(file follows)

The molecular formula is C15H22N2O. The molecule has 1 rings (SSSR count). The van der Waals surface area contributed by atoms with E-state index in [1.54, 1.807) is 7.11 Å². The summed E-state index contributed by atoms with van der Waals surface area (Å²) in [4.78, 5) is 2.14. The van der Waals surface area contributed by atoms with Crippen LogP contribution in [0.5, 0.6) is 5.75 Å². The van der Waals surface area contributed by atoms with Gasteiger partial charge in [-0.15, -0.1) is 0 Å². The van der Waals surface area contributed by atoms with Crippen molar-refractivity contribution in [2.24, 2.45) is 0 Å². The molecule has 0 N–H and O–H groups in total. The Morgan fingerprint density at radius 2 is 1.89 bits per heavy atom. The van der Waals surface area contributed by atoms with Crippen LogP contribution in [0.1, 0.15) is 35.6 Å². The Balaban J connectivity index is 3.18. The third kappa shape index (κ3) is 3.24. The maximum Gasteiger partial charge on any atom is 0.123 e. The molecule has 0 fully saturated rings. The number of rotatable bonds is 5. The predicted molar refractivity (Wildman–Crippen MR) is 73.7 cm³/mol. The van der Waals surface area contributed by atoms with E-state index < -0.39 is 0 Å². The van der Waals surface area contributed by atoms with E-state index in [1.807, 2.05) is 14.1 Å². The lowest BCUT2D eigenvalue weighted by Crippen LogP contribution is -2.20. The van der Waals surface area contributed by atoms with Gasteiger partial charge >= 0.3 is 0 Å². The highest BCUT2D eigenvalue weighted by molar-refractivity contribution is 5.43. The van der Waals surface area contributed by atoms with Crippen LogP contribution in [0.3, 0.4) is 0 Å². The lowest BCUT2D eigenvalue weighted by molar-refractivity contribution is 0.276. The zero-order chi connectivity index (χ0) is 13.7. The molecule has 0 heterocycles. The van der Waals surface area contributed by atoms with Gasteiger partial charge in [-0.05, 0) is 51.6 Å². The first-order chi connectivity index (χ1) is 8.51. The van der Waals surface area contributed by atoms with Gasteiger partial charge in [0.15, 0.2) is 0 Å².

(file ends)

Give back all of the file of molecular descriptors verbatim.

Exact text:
The molecular formula is C15H22N2O. The molecule has 1 rings (SSSR count). The van der Waals surface area contributed by atoms with E-state index in [1.54, 1.807) is 7.11 Å². The summed E-state index contributed by atoms with van der Waals surface area (Å²) in [4.78, 5) is 2.14. The van der Waals surface area contributed by atoms with Crippen LogP contribution in [0.5, 0.6) is 5.75 Å². The van der Waals surface area contributed by atoms with Gasteiger partial charge in [-0.15, -0.1) is 0 Å². The van der Waals surface area contributed by atoms with Crippen molar-refractivity contribution in [2.24, 2.45) is 0 Å². The molecule has 0 N–H and O–H groups in total. The Morgan fingerprint density at radius 2 is 1.89 bits per heavy atom. The van der Waals surface area contributed by atoms with Crippen LogP contribution in [0.1, 0.15) is 35.6 Å². The Balaban J connectivity index is 3.18. The third kappa shape index (κ3) is 3.24. The maximum Gasteiger partial charge on any atom is 0.123 e. The molecule has 0 fully saturated rings. The number of rotatable bonds is 5. The predicted molar refractivity (Wildman–Crippen MR) is 73.7 cm³/mol. The van der Waals surface area contributed by atoms with E-state index < -0.39 is 0 Å². The van der Waals surface area contributed by atoms with E-state index in [1.807, 2.05) is 14.1 Å². The lowest BCUT2D eigenvalue weighted by Crippen LogP contribution is -2.20. The van der Waals surface area contributed by atoms with Gasteiger partial charge >= 0.3 is 0 Å². The highest BCUT2D eigenvalue weighted by molar-refractivity contribution is 5.43. The van der Waals surface area contributed by atoms with Crippen LogP contribution in [0.3, 0.4) is 0 Å². The lowest BCUT2D eigenvalue weighted by molar-refractivity contribution is 0.276. The zero-order chi connectivity index (χ0) is 13.7. The molecule has 0 heterocycles. The van der Waals surface area contributed by atoms with Gasteiger partial charge in [-0.05, 0) is 51.6 Å². The first-order chi connectivity index (χ1) is 8.51. The van der Waals surface area contributed by atoms with Gasteiger partial charge in [0.15, 0.2) is 0 Å².